“Circle’s Dream” is probably my favourite of your songs. What was it like producing that? As a solo artist, do you hope to challenge your voice as much as you can as well as your composing abilities?
“I’m so happy that you like ‘Circle’s Dream’ the most, and again, this makes me feel like this track has succeeded (lol)! This song has the strongest personality/identity. I tried my best to make this song something that no one’s heard before, and to work in my own unique voice and feelings. This is the song where I challenged myself the most as a solo artist.”
Where did the ideas come from, especially for the lyrics which are great but strange? In reference to those lyrics, what does it mean to be round or angular?
“In Korea, there’s a phrase that adults commonly say, which is, ‘Live roundly.’ It means to ‘live kindly,’ but today’s world is too aggressive and offensive for us to just ‘live kindly.’ That’s why I wrote about being angular, which is the opposite of living ’roundly’ and means, ‘I don’t just want to live a life where I’m only kind to others.’”
[Translator’s Note: The Korean expression to “live roundly” essentially means to just go with the flow. Subin explains in her answer that today’s society can be so negative and hurtful, and we can be wronged at times. It’s not always best to just go with the flow and be stepped on all over, but it’s good to discern when we need to become “angular”, or to toughen up and stand up for ourselves, instead of just being meek all the time.]
“I do think that I’m still ’round’ today, but I guess some might disagree, since the way you perceive others can be very subjective. Instead of thinking, ‘I hate that I’m so ‘round’, or too much of a ‘nice guy’,’ I try to remember that even I can hurt others without knowing it, so I try to stay humble and careful about the way I act and the things I say.”
You were at KCON LA last summer, would you like to come back to America or any other countries outside of Asia on tour anytime soon?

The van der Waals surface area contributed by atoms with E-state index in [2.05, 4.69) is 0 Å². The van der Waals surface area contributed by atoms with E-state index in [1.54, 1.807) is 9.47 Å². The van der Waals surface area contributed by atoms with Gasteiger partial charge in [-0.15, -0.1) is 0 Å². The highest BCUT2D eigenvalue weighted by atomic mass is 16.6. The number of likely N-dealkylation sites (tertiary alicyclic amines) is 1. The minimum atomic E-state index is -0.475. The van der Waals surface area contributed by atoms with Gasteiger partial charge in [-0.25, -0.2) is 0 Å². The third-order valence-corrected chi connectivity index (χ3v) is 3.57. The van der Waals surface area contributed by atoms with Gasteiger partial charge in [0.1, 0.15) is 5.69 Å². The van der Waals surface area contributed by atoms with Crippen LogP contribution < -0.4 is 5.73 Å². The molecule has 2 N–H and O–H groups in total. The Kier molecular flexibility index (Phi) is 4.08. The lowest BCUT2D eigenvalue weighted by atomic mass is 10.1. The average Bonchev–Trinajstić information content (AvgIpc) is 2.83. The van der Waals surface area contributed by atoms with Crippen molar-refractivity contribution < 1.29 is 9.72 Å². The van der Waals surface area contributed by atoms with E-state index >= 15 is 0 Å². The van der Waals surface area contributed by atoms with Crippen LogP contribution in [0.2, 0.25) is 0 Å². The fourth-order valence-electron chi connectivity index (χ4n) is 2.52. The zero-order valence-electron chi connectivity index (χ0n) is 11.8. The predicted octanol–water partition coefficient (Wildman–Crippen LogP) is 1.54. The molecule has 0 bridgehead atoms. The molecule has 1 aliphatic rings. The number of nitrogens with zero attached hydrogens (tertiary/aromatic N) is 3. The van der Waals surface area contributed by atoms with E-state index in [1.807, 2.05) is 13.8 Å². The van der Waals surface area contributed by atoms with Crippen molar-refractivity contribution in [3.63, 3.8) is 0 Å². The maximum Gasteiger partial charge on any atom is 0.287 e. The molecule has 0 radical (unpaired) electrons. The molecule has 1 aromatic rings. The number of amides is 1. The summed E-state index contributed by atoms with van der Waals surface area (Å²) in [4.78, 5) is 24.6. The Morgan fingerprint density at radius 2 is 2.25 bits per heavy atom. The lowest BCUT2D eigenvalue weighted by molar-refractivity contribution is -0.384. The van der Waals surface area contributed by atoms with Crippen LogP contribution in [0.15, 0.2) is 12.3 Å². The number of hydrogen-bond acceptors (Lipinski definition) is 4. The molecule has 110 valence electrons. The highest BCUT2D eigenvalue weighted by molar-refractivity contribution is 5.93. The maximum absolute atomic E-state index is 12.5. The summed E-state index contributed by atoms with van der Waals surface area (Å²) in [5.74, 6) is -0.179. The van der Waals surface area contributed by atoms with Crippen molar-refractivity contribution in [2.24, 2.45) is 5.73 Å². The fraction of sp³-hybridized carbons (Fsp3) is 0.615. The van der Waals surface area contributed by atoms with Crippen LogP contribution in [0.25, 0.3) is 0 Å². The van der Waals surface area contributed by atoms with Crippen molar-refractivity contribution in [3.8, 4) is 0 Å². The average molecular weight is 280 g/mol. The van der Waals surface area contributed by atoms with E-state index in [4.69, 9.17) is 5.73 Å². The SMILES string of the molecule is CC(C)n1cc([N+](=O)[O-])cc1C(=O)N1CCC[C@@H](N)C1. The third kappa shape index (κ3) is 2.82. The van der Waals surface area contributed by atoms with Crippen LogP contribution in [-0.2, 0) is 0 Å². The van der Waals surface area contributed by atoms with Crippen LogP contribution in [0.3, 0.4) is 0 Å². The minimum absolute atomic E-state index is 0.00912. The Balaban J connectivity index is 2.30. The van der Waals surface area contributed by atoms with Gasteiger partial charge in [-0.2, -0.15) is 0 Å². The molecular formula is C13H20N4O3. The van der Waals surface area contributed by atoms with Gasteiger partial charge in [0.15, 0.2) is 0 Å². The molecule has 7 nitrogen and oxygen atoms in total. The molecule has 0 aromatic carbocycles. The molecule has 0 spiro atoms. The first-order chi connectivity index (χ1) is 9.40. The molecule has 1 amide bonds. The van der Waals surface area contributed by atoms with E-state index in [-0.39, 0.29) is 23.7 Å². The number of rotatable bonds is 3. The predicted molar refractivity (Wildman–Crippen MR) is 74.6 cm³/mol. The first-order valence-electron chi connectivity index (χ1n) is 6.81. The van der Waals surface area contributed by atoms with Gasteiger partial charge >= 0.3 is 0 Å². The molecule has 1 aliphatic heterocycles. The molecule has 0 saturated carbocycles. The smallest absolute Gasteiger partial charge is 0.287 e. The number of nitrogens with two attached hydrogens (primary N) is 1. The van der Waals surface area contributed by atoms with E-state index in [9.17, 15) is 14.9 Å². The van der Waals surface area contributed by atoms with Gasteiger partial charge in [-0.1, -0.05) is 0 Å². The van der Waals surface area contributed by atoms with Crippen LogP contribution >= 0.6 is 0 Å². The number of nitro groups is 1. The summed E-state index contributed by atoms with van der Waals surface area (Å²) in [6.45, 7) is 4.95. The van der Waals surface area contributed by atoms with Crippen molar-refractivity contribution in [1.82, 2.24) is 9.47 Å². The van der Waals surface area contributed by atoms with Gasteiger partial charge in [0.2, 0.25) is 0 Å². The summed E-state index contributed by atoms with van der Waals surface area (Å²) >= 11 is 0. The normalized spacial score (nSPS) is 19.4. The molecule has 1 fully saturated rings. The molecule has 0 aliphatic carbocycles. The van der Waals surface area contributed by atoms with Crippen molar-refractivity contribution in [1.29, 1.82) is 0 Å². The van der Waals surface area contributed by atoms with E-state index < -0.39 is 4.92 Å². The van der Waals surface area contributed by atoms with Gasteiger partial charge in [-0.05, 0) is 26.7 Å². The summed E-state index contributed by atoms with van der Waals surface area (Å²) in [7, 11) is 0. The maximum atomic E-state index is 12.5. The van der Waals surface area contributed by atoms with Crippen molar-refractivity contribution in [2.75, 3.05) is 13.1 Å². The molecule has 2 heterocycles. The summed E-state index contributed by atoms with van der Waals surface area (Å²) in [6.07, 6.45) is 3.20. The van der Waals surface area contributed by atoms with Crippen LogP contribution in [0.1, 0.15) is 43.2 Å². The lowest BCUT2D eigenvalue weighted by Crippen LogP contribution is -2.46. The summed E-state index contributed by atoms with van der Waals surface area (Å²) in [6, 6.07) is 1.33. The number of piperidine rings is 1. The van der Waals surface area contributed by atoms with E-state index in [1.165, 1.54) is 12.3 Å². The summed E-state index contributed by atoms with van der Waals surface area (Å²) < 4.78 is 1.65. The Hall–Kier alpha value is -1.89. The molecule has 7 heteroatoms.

“As far as potential plans for America or any other countries outside of Asia, we’re still in the planning phase, so I can’t really say anything until we have a more solidified idea. As of right now, I am hoping to do something in the States and in other countries in the second half of the year!”
Can you talk a bit about who Nikita is to you? Is she a friend, an alter ego, or something else?
“Nikita is my best friend. We may look alike, but the ways we live our lives are very different. Since my career thrives when the public pays attention to me, I have to pay attention to the public’s opinion. However, that’s not the case for Nikita. She focuses and pays more attention to herself. I hope people like me or anyone who’s going through a rough time would learn how to love themselves through her.”
Finally, what is so special about ketchup?
“Out of all of my babies, Ketchup is the oldest one (lol). From all of the songs I’ve released as a soloist, this track took the longest to produce, and I put the most preparation into it. And because I put so much into this song, I can’t help but feel that it’s the most special to me.”
DALsoobin’s “Katchup” drops Mar. 5. In the meantime, check out the teaser.
What are some of your favorite Subin songs? Let us know in the comments below! Be sure to subscribe to the site and follow us on Facebook, Twitter, Instagram, and Tumblr to keep up with all of our posts.